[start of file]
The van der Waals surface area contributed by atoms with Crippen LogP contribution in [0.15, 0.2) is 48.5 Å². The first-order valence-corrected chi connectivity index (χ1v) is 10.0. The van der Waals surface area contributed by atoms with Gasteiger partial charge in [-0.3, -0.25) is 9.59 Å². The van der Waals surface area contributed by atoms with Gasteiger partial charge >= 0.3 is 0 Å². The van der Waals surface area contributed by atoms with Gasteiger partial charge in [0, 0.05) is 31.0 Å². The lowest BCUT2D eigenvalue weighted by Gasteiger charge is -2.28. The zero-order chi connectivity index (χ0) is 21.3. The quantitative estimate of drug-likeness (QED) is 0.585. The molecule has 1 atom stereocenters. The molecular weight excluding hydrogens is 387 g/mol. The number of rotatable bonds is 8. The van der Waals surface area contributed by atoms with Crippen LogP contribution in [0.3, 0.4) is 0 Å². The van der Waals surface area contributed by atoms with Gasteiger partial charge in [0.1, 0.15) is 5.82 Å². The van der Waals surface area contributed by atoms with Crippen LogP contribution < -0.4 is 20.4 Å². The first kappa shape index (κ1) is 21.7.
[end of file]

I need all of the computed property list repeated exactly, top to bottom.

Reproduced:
The van der Waals surface area contributed by atoms with Crippen LogP contribution in [0.15, 0.2) is 48.5 Å². The first-order valence-corrected chi connectivity index (χ1v) is 10.0. The van der Waals surface area contributed by atoms with Gasteiger partial charge in [-0.3, -0.25) is 9.59 Å². The van der Waals surface area contributed by atoms with Gasteiger partial charge >= 0.3 is 0 Å². The van der Waals surface area contributed by atoms with Gasteiger partial charge in [0, 0.05) is 31.0 Å². The lowest BCUT2D eigenvalue weighted by Gasteiger charge is -2.28. The zero-order chi connectivity index (χ0) is 21.3. The quantitative estimate of drug-likeness (QED) is 0.585. The molecule has 1 atom stereocenters. The molecular weight excluding hydrogens is 387 g/mol. The number of rotatable bonds is 8. The van der Waals surface area contributed by atoms with Crippen LogP contribution in [0.3, 0.4) is 0 Å². The van der Waals surface area contributed by atoms with Gasteiger partial charge in [0.1, 0.15) is 5.82 Å². The van der Waals surface area contributed by atoms with Crippen LogP contribution < -0.4 is 20.4 Å². The first kappa shape index (κ1) is 21.7.